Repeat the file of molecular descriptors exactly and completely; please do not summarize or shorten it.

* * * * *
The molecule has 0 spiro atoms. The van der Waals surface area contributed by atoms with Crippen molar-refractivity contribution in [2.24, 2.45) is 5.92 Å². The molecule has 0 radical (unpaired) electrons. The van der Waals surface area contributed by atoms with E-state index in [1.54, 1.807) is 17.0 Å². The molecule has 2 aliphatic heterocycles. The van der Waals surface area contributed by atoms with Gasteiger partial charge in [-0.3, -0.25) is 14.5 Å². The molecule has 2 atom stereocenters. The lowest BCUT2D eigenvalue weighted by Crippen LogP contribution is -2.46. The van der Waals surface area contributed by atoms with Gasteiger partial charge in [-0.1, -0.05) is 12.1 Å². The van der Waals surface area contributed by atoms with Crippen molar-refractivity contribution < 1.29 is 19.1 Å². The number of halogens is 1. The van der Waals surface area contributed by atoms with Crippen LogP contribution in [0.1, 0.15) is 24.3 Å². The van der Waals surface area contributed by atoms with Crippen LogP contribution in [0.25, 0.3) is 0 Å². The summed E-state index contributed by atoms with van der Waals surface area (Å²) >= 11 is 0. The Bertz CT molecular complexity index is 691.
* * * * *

The molecule has 0 spiro atoms. The van der Waals surface area contributed by atoms with Crippen molar-refractivity contribution in [2.24, 2.45) is 5.92 Å². The molecule has 0 radical (unpaired) electrons. The van der Waals surface area contributed by atoms with E-state index in [1.54, 1.807) is 17.0 Å². The molecule has 2 aliphatic heterocycles. The van der Waals surface area contributed by atoms with Gasteiger partial charge in [-0.3, -0.25) is 14.5 Å². The molecule has 2 atom stereocenters. The lowest BCUT2D eigenvalue weighted by Crippen LogP contribution is -2.46. The van der Waals surface area contributed by atoms with Gasteiger partial charge in [-0.1, -0.05) is 12.1 Å². The van der Waals surface area contributed by atoms with Crippen molar-refractivity contribution < 1.29 is 19.1 Å². The number of halogens is 1. The van der Waals surface area contributed by atoms with Crippen LogP contribution in [0.1, 0.15) is 24.3 Å². The van der Waals surface area contributed by atoms with Crippen LogP contribution in [0.25, 0.3) is 0 Å². The summed E-state index contributed by atoms with van der Waals surface area (Å²) >= 11 is 0. The Bertz CT molecular complexity index is 691.